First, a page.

Readers of this post fortunate enough to have attended film school had the opportunity to study the masters of crafts from directing and cinematography to lighting and scene design. Look at the most influential work being done today, and you can't help but notice that it's dominated by a newer, but no less major creative force: visual effects. It’s an art which truly began in its current form with the revolution that was Star Wars, and it was in the great wake of that mother of all blockbusters that Cinefex Magazine was founded to cover the revolution in detail, beginning in 1980.
You wouldn’t respect a director who didn't know the work of influential filmmakers, or a director of photography who had never heard of Sven Nyquist, Gordon Willis or Conrad Hall. That you may have become a visual effects professional without much about the work that preceded yours is perfectly understandable, because its brief history has been locked away. Until now.
I founded a team to create the Cinefex app because I believe that the information in those pages is relevant to filmmakers today. Cinefex has been the sole chronicle of the most creative period of visual effects history, and while it may seem as if the world has moved on from practical effects-based effects filmmaking that dominated before computer graphics took over, we’ve just become smarter about it. While a very few studios work on projects with eight-figure visual effects budgets, a new wave has discovered how much more efficient—and how much more fun—it is to create effects by combining the old methods—miniatures, pryo, motion-control and stop motion, props and prosthetics, to name a few—with what can be done on a desktop computer.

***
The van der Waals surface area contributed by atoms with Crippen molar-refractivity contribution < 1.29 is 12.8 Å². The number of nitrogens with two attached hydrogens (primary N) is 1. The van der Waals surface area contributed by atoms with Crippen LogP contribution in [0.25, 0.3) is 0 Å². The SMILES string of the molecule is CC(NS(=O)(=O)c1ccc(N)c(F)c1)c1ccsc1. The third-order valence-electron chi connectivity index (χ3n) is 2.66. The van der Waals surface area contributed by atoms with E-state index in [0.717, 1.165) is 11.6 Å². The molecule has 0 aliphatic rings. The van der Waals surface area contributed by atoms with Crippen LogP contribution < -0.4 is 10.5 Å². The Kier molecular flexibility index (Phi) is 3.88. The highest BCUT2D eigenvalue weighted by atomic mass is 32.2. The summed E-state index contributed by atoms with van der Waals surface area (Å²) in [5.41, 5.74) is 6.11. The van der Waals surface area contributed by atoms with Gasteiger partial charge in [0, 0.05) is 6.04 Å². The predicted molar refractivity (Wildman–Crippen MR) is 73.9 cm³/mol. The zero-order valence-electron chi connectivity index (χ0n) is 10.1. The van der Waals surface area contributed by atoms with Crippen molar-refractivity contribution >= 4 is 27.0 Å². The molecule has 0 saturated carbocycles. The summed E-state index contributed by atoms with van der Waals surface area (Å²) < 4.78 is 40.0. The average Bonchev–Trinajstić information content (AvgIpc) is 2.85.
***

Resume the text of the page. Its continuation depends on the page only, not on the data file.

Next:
I myself have worked on independent films that smartly combined old and new school methods to create something entirely new, and mining old copies of Cinefex, in which the process and discoveries of the worlds most able and creative effects practitioners were described in detail, is a key part of the process. The problem has been access; collecting the entire first 30 years of the magazine might easily cost well over $2000, and then you have shelves full of printed magazines with no easy way to search through them for what you need to know.
Cinefex for iPad is designed to do something not even the biggest publications have done: not just scan and convert a bunch of old magazines, but restore the images and do the search right. Marking up the text so that the application understands what you’re looking for—a person, studio or movie, for example—is more powerful than a simple text search with no context or weighting, which can be practically useless.
I could go on about this at some length, but if your curiosity is aroused I encourage you to check out the crowdfunding campaign for Cinefex for iPad that launched at the end of last week and runs until August 16. It is a passion project reflecting multiple man-years of work, and I hope it provides something really useful to you.